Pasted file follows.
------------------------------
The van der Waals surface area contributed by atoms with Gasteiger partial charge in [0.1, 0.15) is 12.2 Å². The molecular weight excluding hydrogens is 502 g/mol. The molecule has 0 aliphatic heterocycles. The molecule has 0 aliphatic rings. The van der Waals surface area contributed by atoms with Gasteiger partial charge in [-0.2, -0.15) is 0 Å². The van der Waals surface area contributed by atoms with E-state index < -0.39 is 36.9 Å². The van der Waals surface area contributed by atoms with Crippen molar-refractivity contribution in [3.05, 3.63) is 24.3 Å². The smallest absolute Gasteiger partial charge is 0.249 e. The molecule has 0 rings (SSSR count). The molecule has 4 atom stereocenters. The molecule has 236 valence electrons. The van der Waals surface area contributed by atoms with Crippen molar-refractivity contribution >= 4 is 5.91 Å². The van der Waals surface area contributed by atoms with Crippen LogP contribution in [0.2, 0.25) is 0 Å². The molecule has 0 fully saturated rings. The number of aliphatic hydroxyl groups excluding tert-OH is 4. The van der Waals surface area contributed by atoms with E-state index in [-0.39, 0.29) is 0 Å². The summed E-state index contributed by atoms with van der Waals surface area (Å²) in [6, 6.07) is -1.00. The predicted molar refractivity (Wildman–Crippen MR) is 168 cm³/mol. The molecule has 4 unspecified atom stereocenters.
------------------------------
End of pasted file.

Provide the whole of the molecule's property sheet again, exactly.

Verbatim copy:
The van der Waals surface area contributed by atoms with Gasteiger partial charge in [0.1, 0.15) is 12.2 Å². The molecular weight excluding hydrogens is 502 g/mol. The molecule has 0 aliphatic heterocycles. The molecule has 0 aliphatic rings. The van der Waals surface area contributed by atoms with Gasteiger partial charge in [-0.2, -0.15) is 0 Å². The van der Waals surface area contributed by atoms with E-state index < -0.39 is 36.9 Å². The van der Waals surface area contributed by atoms with Crippen molar-refractivity contribution in [3.05, 3.63) is 24.3 Å². The smallest absolute Gasteiger partial charge is 0.249 e. The molecule has 0 rings (SSSR count). The molecule has 4 atom stereocenters. The molecule has 236 valence electrons. The van der Waals surface area contributed by atoms with Crippen molar-refractivity contribution >= 4 is 5.91 Å². The van der Waals surface area contributed by atoms with Crippen LogP contribution in [0.2, 0.25) is 0 Å². The molecule has 0 fully saturated rings. The number of aliphatic hydroxyl groups excluding tert-OH is 4. The van der Waals surface area contributed by atoms with E-state index in [-0.39, 0.29) is 0 Å². The summed E-state index contributed by atoms with van der Waals surface area (Å²) in [6, 6.07) is -1.00. The predicted molar refractivity (Wildman–Crippen MR) is 168 cm³/mol. The molecule has 4 unspecified atom stereocenters.